The Analyst: Pursue the new industrial revolutions

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The Independent Online

Great Britain began the process of industrialisation in the 18th century, turning what had been a subsistence economy into a fully developed economy through technological innovation. This is the position in which some emerging nations, such as China and India, are today.

Industrialisation increases living standards, which in turn increases the demand for basic necessities. When the United States went through this period of change, the country's electricity consumption increased 124-fold, oil consumption rose 35-fold, and meat consumption rose by about 80 per cent as real incomes grew from $5,000 to $20,000. This rapid pace of advancement brings opportunity for investment.

There is now a race to meet the electricity, oil and food demands of China, India, Russia, Brazil and other emerging economies.

James Thomson, the manager of the Rathbone Global Opportunities Fund, has positioned the portfolio into companies likely to benefit from this 21st-century industrial revolution.

It is not an average global growth fund; it is a spicy portfolio containing 50 to 60 of Mr Thomson's best ideas. Ultimately, he is looking for companies he believes can grow significantly, but where this potential has not yet been recognised by the wider market.

Some of these may be companies that many investors haven't heard of, but this is precisely what he likes – to identify undiscovered growth companies across the world. This style often leads him into small and medium-sized companies, so it's not surprising to find that the fund has only 26 per cent invested in larger companies.

He typically invests in companies that are at an early stage of growth, preferring innovative businesses with entrepreneurial management and simple products. This is not a "recovery" fund; instead, he likes to invest in proven businesses that are already firing on all cylinders.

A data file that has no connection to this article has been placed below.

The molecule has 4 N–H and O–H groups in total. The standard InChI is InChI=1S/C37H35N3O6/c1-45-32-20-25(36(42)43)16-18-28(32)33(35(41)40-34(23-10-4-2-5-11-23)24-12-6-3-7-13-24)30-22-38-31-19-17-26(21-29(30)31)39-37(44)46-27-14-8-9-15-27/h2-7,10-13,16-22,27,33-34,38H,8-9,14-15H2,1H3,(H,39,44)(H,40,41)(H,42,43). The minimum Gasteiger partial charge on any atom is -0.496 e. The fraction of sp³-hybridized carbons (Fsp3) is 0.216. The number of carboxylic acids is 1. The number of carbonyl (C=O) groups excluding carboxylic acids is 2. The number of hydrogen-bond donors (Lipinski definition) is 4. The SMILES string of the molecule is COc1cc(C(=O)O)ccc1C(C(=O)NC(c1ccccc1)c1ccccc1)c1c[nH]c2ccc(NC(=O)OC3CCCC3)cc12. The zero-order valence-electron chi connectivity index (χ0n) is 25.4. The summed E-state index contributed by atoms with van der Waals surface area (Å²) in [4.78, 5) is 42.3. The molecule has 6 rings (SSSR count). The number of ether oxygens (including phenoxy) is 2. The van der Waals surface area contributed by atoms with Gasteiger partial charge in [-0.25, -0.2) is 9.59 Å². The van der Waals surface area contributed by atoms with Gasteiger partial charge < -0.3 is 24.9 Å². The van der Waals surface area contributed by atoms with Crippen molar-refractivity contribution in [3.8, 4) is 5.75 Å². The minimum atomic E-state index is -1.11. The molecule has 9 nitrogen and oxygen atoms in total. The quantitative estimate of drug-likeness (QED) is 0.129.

A classic example of a stock he likes is Accsys Technologies. It treats softwoods chemically to give them all the benefits and longevity of hardwood. The beauty of it is that the treated softwood should be significantly cheaper than hardwood once in full production. This is a simple and effective idea, and one that has yielded excellent returns for the fund so far.

Rather than investing directly in, for example, a big oil company, or agricultural produce such as wheat or corn, Mr Thomson harnesses these growth opportunities indirectly through mining equipment, agricultural equipment, oil services and fertiliser. He believes these companies are less dependent on the movements of commodity prices and should withstand price volatility.

If companies are vulnerable, Mr Thomson is not afraid to cut the position. The fund's cash position is currently 14 per cent. This is purely a function of selling stocks that he believes are at most risk of being downgraded by analysts.

There are thematic elements to this portfolio, but it is ultimately a stock-picking fund with companies chosen primarily on their individual merits. Examples include a Bollywood film studio, an aircraft seat manufacturer and an online gambling stock – so there is healthy diversification.

The geographical weightings are also well spread; the portfolio is currently 26 per cent in Europe, 20 per cent in the US, 19 per cent in the UK, 13 per cent in Asia, 8 per cent in Canada, and the rest in cash.

The fund does not own companies listed in emerging markets, but gets the exposure through the UK AIM market and Canadian listed companies, for example. This is quite unusual in that the fund has delivered superb returns without directly investing in emerging markets.

Since Mr Thomson has had day-to-day management of the fund, it is up by 128 per cent, while the MSCI World Index is up 42 per cent (Source; Lipper: from 31 October 2003 to 15 February 2008). It ranks as the third-best performing fund in its peer group over this period (although note that past performance is not a guide to future returns).

It surprises me that, with this record, the fund is only a minnow, at £67m. The advantage of being small and nimble is that it can invest further down into smaller companies, where higher growth opportunities can exist, but there is still plenty of room for the fund to grow without its size becoming a problem.

This is a high-octane fund that can be volatile over shorter periods, but it is one that deserves greater recognition. You only have to look at the calibre of the individual managing this fund. James Thomson is a rising star, in my view, and has the ability to deliver superior long-term returns.

Meera Patel is a senior analyst at Hargreaves Lansdown, the asset manager, financial adviser and stockbroker. For more information on the funds included in this column, visit Mark Dampier is away

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